Celebrities Recruited to Make Case on Campaign-Finance Reform

Borrowing a tactic from the successful campaign to persuade Albany lawmakers to legalize same-sex marriage, advocates for the public financing of state elections are turning to a celebrity to make their case to New Yorkers.

In a video made public on Thursday, the actor Sam Waterston decried what he calls a “broken system” for campaign fund-raising and suggested the state could match small donations with public funds in an effort to blunt the influence of deep-pocketed contributors.

“You can bet those fat cat CEOs, millionaire lobbyists and multi-billion dollar corporations have their own interests in mind,” Mr. Waterston said as he lamented the influence of large donors in today’s political environment.

Mr. Waterston, of “Law & Order” fame, made his pitch on behalf of Fair Elections for New York, a campaign backed by a coalition of progressive groups, labor unions, environmental organizations and government reformers.

The groups planned to send the video to more than a million New Yorkers, hoping some of them will lobby their state legislators on the issue of public financing before November’s elections. A large part of their challenge is getting New Yorkers interested in a subject that even the most enthusiastic advocates acknowledge can come across as arcane.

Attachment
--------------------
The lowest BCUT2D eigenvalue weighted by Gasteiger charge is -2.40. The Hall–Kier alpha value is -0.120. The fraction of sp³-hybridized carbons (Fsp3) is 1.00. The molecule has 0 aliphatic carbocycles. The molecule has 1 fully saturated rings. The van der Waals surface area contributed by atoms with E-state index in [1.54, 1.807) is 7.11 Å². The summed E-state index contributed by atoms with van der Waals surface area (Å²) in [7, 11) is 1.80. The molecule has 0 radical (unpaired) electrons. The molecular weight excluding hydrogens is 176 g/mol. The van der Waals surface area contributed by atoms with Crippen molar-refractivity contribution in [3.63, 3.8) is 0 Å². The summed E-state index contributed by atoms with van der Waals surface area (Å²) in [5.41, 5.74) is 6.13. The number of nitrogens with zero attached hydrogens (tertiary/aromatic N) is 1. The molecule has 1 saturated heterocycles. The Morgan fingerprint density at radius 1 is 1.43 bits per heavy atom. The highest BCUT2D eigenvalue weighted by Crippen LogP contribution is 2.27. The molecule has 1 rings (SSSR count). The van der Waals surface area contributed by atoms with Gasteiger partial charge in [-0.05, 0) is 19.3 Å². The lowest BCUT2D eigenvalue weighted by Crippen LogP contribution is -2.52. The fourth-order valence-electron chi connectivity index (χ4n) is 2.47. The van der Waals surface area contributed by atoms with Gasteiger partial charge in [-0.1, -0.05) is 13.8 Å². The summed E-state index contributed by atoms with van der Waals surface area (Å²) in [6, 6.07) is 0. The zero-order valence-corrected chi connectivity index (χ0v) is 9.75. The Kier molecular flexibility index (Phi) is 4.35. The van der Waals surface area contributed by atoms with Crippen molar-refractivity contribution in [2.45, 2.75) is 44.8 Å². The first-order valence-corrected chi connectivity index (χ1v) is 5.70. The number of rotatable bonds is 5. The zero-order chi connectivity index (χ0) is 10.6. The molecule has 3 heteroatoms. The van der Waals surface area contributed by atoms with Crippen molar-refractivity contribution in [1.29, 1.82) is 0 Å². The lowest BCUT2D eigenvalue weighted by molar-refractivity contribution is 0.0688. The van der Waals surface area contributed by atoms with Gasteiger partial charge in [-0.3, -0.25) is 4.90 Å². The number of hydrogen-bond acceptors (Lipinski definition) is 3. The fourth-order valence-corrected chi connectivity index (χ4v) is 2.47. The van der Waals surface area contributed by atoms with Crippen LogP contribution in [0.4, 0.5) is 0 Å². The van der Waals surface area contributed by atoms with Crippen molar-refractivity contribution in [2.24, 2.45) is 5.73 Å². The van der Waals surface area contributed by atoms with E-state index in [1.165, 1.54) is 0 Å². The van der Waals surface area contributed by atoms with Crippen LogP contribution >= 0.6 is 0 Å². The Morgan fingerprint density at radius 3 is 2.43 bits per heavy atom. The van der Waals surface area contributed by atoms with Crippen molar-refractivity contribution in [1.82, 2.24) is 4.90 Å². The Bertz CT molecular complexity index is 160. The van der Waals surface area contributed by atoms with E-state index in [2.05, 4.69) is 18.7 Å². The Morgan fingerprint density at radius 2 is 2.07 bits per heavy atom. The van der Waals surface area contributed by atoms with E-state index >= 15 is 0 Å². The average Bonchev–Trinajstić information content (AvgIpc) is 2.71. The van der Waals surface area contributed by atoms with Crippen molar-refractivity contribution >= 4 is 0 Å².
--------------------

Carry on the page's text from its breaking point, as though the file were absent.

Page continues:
“Make sure they know: the time is now for fair elections,” said Mr. Waterston, who currently plays a television news-division president on “The Newsroom.”

Gov. Andrew M. Cuomo, a Democrat, has said that improving the state’s campaign finance laws is one of his top priorities, and government reformers are hopeful for action either in a special session of the Legislature after Election Day or in next year’s legislative session, which begins in January. But the idea of providing public financing for state elections has little support among Republicans, who hold a narrow majority in the State Senate.

Celebrity endorsements have become a staple of campaigns to influence Albany. Last year, advocates for same-sex marriage recruited a large number of entertainment figures and other well known New Yorkers, including Mr. Waterston, to record videos supporting their cause; this year, Yoko Ono and her son, Sean Lennon, have put together a coalition of celebrities, including Lady Gaga, to oppose the use of hydraulic fracturing, also known as fracking, to extract natural gas in upstate New York.

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